Python frontend to C++ code

Donn Cave donn at
Sun Sep 3 06:55:02 CEST 2000

Quoth s_gherman at
| Hi. I've read in many places that Python is ideal for fast prototyping
| and for building a portable frontend to C/C++ code.
| I am a Python beginner but an experimented C++ programmer and I am
| considering building such a frontend. But I am not sure which are my
| options: I've read about embeding and extending Python (but both seem
| to request quite a lot of wrapping code, which doesn't sound to me
| like "fast prototyping").
| So, I'd like to ask you guys which are my options in this case?

I think you're looking at them -- Python gets access to new functions
by embedding or extending with the kind of C wrapper code you have
been reading about.

If you have a lot of C interface to account for, that will be a lot
of work, probably too much unless you can at least partially automate
it with something like SWIG.  C++ could add some difficulty too, it's
ironically really awkward to get some of the OO aspects of C++ across
the C/Python interface.

But as a programming problem, this phase is fairly analytical.
I mean, you sit there with the manual and nail that interface down
in gory detail, as much as you can bear.  Especially, you verify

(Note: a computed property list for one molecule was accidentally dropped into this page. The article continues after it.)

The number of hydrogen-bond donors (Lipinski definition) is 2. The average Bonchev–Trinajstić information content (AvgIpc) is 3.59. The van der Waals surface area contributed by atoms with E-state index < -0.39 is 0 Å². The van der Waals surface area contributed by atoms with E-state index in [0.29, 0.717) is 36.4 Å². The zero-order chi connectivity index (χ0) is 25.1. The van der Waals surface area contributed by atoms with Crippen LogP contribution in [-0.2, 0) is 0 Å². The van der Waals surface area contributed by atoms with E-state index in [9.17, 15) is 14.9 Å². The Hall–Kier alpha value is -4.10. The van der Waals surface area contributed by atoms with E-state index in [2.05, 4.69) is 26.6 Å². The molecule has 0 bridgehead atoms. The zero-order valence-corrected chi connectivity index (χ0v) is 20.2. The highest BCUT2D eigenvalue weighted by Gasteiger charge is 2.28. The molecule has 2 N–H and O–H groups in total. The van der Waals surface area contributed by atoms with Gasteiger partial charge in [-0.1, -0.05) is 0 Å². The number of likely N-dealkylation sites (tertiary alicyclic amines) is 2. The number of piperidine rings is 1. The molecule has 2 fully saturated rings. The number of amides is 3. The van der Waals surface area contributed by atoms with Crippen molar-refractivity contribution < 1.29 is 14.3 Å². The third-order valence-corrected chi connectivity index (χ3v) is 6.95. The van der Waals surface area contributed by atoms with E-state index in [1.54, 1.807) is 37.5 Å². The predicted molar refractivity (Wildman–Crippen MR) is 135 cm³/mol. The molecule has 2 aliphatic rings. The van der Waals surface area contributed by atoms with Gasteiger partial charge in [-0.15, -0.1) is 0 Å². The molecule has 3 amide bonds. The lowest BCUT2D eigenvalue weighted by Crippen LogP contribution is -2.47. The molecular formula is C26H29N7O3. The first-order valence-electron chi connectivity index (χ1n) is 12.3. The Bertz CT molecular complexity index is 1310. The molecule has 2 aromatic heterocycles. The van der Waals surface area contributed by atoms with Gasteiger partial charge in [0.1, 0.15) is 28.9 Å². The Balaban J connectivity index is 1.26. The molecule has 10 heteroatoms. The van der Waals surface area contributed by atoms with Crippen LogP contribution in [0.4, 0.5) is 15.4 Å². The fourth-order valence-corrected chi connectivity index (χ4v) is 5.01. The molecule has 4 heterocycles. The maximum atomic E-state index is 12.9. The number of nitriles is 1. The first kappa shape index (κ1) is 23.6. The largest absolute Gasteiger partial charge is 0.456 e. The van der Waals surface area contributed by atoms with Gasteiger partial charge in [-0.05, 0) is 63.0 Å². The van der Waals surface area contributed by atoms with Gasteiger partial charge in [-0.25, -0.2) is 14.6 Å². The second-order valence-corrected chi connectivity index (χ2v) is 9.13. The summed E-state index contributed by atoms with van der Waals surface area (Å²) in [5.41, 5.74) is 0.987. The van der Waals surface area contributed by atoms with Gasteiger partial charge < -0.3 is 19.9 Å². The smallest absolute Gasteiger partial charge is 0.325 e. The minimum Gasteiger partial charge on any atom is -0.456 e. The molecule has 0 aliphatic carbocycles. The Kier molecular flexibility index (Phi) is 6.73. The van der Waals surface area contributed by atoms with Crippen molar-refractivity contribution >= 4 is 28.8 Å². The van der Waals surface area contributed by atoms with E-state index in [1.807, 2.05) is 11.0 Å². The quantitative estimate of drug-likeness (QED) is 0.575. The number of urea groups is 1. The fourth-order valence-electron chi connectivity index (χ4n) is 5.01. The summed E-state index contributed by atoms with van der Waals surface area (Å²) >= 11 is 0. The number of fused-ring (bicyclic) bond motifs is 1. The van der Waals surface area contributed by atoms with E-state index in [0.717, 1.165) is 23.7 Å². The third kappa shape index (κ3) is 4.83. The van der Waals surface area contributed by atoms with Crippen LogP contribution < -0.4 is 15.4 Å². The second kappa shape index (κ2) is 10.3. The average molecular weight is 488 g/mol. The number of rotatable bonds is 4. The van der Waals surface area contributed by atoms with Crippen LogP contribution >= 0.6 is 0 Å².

all the return values and raise an exception for any problem that
seems to warrant it, and you allocate and free storage as needed.

That's what makes Python a fast prototyping language.  The modules
people have built for Python are like the roads the Romans built
through Europe.  On this solid ground, you can move fast as you
work on aspects of program design that aren't so analytical -
user interface, multi-threaded event dispatching models, all kinds
of things that can be done a lot of different ways and are hard to
get right the first time through.

On a completely different note, you may after all be able to get
to C/C++ functions without any wrappers, if they support an external
dispatch protocol - I don't know what I'm talking about here, but
someone with more MS background might be able to advise you about
COM and Python and whether that would be practical for what you're
doing.  Or similar notions for whatever platform you're using.

	Donn Cave, donn at

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